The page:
The above text aims to be a literal translation from Spanish to English that sadly reflects the poor legislative language used. Nevertheless, we are to abide by the letter of the law which, in the present case, dictates that trademark registrations which third anniversary from grant falls when the amendment to the law has become effective, will be due to file a Declaration of Use. Accordingly, if the third year from grant on a given registration falls, for instance, on 11th August 2018, the new and compelling requirement to file a DOU will unquestionably fall onto this registration.

The ability to interpret a legal text in México follows the general rule in that interpretation will only be within the law when the relevant text fails to clearly convey the new obligation or burden. In the present case, there is no doubt nor room for interpretation as to the fact that trademark registrations which third year from grant falls when the amended statute has become effective, would be under the obligation to file a Declaration of Use.

Aside from the general rule, there is also room for interpretation when fundamental rights, for instance those contained in the Federal Constitution, may be jeopardized. Some of our colleagues in other law firms have found that changing the statue quo of registrations granted before the amendment became effective, by way of imposing a new obligation or burden will cause the amendment to be applied retroactively in legal detriment of acquired rights. In our view, the right in our federal Constitution that guarantees no retroactive application of the law when the same results in legal detriment does not apply in this particular case, on the following considerations:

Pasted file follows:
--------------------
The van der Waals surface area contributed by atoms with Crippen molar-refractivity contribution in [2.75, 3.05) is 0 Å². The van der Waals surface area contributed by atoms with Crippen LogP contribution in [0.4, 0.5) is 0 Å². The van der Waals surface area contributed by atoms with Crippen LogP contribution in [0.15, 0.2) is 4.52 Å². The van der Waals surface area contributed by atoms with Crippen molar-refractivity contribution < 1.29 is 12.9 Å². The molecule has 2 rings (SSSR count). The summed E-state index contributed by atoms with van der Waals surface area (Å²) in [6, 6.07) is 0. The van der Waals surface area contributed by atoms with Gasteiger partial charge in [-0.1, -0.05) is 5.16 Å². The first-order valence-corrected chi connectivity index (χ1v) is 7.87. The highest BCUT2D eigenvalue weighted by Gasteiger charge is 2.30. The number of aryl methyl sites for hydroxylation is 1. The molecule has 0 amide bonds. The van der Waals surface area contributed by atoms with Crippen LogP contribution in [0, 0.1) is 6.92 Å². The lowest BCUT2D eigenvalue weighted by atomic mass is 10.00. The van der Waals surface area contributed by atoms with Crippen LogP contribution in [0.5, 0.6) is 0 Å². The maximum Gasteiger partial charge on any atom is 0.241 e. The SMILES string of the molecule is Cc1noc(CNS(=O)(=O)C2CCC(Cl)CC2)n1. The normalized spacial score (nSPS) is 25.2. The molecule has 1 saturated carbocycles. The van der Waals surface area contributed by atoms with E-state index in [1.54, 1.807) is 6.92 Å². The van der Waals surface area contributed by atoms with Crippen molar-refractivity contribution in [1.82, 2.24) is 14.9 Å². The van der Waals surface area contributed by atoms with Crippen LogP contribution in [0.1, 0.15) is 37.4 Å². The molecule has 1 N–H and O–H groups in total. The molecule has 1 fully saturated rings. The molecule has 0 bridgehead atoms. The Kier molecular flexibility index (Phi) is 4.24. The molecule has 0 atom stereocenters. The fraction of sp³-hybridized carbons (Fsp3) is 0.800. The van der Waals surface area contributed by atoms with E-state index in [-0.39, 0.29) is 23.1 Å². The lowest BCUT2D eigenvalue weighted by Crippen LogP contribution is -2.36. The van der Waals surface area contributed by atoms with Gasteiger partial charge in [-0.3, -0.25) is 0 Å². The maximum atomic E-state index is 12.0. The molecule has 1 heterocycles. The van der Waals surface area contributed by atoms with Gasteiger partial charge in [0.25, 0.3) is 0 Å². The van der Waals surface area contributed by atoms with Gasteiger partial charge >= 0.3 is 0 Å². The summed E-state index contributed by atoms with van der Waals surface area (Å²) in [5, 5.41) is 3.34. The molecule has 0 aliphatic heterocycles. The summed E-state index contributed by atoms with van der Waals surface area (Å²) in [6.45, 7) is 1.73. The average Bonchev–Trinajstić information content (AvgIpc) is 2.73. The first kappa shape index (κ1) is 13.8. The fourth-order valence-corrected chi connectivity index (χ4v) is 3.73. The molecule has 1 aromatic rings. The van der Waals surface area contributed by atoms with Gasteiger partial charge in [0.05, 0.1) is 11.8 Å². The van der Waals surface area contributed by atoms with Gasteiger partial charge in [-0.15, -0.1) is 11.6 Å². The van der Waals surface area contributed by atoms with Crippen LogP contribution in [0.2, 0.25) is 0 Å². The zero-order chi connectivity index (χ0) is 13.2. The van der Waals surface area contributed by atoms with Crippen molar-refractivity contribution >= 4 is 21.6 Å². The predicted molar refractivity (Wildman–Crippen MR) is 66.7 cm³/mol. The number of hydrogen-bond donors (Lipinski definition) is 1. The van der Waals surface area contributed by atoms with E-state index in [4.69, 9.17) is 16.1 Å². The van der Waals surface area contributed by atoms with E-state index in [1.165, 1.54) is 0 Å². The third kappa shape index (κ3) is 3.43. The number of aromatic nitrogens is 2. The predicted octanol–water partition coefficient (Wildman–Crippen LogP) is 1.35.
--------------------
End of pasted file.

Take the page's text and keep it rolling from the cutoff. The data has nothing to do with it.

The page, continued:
The retroactive application of the law is indeed permitted under our federal Constitution, unless legal detriment is caused. To properly interpret the constitutional provision, the concept of “legal detriment” shall be well understood under applicable law and jurisprudence which dictates that, in the threshold of public law, the loss of an acquired right or the loss of a right to which one had access to, because of a new law, will constitute or cause legal detriment. In the present circumstances, it is our view that there is no loss whatsoever of an acquired right. A trademark registration grants two fundamental rights when issuance takes place, namely, the right to the exclusive use of the mark and the right to commence use of the same within the following three years. Neither of these rights has been changed, altered or cancelled with the amendment. The addition of an obligation which alters no prior rights whatsoever and simply imposes an obligation to demonstrate fulfillment of an originally acquired obligation (to use the registered mark within the three years following grant) can only be understood legal and in line with Constitutional provisions.